Belgium in its recent move has frozen €50.5 billion financial assets which are belonging to Russian individuals, companies and other legal entities subject to sanctions following Russia’s full-scale invasion of Ukraine.
The frozen funds include a range of assets such as cash and stocks, which are located in Belgium and owned by 1,229 people and 110 other entities, such as Russian politicians, oligarchs, banks and companies. Some of these stakeholders were sanctioned when Russia annexed Crimea in 2014 but most of the sanctions were introduced when Russia invaded Ukraine in February.
The European Union’s recent package of sanctions against Russia added several banks to the list, including Sberbank (Russia’s largest bank) and VTB, another prominent bank in Russia with the state as the largest stakeholder.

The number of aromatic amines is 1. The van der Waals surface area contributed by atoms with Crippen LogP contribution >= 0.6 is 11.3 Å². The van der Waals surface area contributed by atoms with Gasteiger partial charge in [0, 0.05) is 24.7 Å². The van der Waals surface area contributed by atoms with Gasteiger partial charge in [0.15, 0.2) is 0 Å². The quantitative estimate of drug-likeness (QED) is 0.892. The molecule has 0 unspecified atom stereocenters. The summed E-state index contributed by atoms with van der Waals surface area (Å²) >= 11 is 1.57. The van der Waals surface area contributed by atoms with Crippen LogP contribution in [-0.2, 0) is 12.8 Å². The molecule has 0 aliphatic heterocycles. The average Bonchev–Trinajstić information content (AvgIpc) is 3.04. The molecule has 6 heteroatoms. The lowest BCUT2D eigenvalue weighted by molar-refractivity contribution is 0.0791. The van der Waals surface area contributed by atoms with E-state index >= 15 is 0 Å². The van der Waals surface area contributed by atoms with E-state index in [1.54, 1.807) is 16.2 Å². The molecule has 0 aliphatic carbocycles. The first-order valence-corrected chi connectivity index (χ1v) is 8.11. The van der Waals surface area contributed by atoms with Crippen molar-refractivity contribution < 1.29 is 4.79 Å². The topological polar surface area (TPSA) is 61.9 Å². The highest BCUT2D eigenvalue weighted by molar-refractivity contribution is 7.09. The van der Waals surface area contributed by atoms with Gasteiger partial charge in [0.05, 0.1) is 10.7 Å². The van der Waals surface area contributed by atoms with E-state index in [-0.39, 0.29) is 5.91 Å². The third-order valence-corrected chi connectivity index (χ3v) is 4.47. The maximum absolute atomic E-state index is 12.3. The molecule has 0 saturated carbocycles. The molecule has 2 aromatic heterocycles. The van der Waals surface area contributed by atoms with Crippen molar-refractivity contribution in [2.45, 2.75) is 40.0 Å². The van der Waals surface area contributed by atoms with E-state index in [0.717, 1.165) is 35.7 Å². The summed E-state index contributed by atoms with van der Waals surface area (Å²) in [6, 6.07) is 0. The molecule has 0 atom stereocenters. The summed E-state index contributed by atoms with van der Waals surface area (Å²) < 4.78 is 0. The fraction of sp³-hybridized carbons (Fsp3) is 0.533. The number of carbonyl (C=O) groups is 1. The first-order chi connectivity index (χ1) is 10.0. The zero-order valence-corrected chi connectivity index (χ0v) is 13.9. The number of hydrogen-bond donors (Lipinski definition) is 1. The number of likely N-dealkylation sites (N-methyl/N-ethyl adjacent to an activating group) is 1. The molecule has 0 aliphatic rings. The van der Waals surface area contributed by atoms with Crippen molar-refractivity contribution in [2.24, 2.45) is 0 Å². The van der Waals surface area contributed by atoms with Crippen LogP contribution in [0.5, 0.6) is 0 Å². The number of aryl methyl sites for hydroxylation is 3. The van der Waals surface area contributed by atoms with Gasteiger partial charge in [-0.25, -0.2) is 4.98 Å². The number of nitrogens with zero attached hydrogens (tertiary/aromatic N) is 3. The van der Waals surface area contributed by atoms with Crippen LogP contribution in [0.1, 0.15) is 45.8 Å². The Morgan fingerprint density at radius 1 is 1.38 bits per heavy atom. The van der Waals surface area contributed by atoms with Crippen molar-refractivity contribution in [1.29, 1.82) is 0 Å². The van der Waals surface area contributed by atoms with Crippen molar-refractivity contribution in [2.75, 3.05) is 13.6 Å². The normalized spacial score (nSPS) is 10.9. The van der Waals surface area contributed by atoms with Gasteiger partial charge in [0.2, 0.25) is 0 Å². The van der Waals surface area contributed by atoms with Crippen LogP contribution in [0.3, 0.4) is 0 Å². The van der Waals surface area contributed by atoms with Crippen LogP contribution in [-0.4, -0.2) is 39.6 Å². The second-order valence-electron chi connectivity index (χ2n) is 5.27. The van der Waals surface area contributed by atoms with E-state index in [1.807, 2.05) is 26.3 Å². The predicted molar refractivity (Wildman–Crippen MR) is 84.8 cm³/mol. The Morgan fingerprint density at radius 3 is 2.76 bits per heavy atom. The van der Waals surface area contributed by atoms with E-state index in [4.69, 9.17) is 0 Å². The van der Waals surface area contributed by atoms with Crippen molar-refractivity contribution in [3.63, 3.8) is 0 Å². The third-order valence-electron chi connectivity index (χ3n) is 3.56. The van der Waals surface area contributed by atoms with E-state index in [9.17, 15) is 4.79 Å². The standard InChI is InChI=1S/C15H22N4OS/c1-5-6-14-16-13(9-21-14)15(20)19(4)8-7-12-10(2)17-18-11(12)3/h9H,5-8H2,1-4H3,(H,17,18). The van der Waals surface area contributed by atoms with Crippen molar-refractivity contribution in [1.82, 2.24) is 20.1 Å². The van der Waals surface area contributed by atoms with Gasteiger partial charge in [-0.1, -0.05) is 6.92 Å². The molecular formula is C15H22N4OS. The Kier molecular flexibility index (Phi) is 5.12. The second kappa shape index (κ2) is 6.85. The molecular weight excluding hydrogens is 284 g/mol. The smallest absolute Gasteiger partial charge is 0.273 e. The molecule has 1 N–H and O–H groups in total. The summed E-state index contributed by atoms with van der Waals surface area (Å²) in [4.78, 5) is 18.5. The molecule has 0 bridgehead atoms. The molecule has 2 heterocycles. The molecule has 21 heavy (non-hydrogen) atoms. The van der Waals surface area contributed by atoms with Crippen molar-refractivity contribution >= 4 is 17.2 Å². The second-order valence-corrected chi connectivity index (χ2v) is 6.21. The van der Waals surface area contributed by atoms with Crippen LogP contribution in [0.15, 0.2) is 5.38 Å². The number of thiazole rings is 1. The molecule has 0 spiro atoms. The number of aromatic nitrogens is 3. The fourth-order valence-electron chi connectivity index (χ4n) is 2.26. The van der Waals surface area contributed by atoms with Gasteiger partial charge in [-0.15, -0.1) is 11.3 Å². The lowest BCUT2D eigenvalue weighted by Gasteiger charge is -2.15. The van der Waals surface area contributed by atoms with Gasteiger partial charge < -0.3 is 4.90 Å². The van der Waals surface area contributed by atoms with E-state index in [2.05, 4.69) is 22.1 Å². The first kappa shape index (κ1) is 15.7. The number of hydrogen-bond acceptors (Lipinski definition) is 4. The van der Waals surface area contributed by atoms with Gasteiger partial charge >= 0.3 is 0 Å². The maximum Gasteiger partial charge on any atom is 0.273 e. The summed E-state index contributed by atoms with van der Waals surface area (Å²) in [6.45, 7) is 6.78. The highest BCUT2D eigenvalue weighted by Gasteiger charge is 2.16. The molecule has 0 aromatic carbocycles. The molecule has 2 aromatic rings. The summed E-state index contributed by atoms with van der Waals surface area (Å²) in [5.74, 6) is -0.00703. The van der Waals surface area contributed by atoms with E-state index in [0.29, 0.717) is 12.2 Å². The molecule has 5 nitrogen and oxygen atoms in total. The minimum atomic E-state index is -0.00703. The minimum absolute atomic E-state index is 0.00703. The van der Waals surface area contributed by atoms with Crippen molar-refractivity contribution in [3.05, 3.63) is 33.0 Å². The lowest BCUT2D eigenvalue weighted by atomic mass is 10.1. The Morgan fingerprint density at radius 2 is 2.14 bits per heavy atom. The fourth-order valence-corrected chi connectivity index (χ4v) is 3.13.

Belgium has frozen considerably more Russian funds than the other Member States. Just three weeks ago, European Justice chief Didier Reynders announced that then €13.8 billion financial assets had been frozen across the EU. Reynders indicated that over €12 billion had been frozen by other EU countries, but without specifying which they are.
In addition to, Belgium has blocked €217.1 billion in transactions since the war in Ukraine.
Across the EU, luxury yachts and opulent properties that belong to oligarchs have been confiscated. A spokesperson for Belgium’s treasury said that real estate belonging to Russian stakeholders hasn’t yet been targeted by financial sanctions.